• Bad voltages: Sometimes, usually at the end of the ramping stage or shortly after it, some HV channels may go to a voltage different from their nominal value while staying in ON state. The DCS system monitors continuously the voltages and reports any channel voltage found outside tolerances as a red alert in the local alert messages panel indicating the device, channel, expected and read values. The operator should always be in alert for such kind of messages and send a RELOAD command to fix the incident (do not send, however, the command without expert advice if in the middle of a run).
    • Magnet disabling HV: To protect HPDs from potentially dangerous discharges at intermediate fields, DCS will not allow to turn on the HV of HE,HB and HO if the magnet current is read between 100 and 17500A and the HCAL Safety System (HSS) will disable the same HV devices if a magnet ramping or discharge DSS signal is sensed. DCS will reenable automatically the HV when the veto condition has disappeared, but the HSS HV interlock has to be cleared with the "Reset HV" button of the HCAL HSS panel ("HSS" cutton of the main display). In case of Fast or Slow discharge or TDPC, the CMS DSS will also switch off the racks of the same HV devices, and the power of the racks need to be reestablished through the CDCS Rack Manager.

  • Common LV incidents.
    • CAEN Errors: HCAL Readout Boxes (RBXs) are powered by two LV channels, nominally at 6.5 and 5 volts. The LV system is based on the CAEN Easy system. Occasionally some LV channels may go to error state on a state transition, and they will not respond to any command unless the error state is cleared at the mainframe level. The "Recover LV" button of the main panel clears all HCAL LV error conditions (it may also clear ZDC HV error conditions, as the ZDC HV is also based on the CAEN platform).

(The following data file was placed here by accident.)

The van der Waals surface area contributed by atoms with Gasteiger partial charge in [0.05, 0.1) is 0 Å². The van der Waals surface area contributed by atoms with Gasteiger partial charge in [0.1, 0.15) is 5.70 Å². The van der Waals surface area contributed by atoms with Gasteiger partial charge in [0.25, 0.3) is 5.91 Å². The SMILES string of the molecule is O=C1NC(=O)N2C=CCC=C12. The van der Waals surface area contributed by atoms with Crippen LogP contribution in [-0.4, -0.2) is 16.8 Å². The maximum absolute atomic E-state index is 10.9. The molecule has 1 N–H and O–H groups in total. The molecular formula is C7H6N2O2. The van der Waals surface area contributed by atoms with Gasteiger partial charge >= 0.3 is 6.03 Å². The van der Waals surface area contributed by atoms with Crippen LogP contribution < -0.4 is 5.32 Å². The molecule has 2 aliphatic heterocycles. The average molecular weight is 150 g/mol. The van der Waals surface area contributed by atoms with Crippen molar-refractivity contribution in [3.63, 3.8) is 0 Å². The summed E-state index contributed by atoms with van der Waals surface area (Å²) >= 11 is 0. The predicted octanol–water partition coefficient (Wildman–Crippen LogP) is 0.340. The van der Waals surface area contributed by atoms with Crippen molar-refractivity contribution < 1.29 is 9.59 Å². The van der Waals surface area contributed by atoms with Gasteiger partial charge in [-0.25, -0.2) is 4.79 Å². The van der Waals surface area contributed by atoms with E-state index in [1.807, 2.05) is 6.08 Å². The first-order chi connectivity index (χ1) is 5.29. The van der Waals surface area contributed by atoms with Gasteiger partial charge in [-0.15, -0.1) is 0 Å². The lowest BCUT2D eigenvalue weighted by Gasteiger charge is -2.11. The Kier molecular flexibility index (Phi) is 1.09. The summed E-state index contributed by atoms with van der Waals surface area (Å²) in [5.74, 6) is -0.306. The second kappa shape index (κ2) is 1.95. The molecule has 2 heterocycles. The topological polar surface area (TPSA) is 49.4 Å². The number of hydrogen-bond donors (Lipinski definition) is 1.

• ACDC Power: The CAEN LV modules of HCAL receive service power from an ACDC. No communication is therefore possible with a power supply of a subdetector if its ACDC powering channel is off and all the LV channels of the module are then by definition in error state. The power of the ACDCs should be check if the LV is in error for large number of RBXs of a subdetector. The "ACDCs" button on the main display opens a panel that allow to check and control the state of HCAL ACDCs. A red color of the LED of an unit in the "Main Power" column indicates that the ACDC channel can not be power because of the lack of three phase AC power.
    • HSS Action: The LV of a set of RBXs may be disabled by an interlock of the HSS in case for example of an overheating situation. Current HSS alarms are shown in the local alerts box and in the panel opened by the HSS button of the main display. Once the condition that triggered the HSS action has disappeared, the LV interlock can be cleared with the Reset LV button of the HSS panel. LV incidents caused by the HSS system should be in any case reported to the HCAL expert.
    • Readout Warnings: The local alerts box may show sometimes warnings about bad LV readouts. The LV settings of all channels have being optimized to provide good voltages to all channels and these warnings are almost certainly caused by a bad digitalization or a communication error. Particularly notably for bad readouts are HBM03 and HEP14. Operators should not worry too much for this kind of warnings unless the readout is stable and persist for a long time (hours).

  • Temperature Warnings.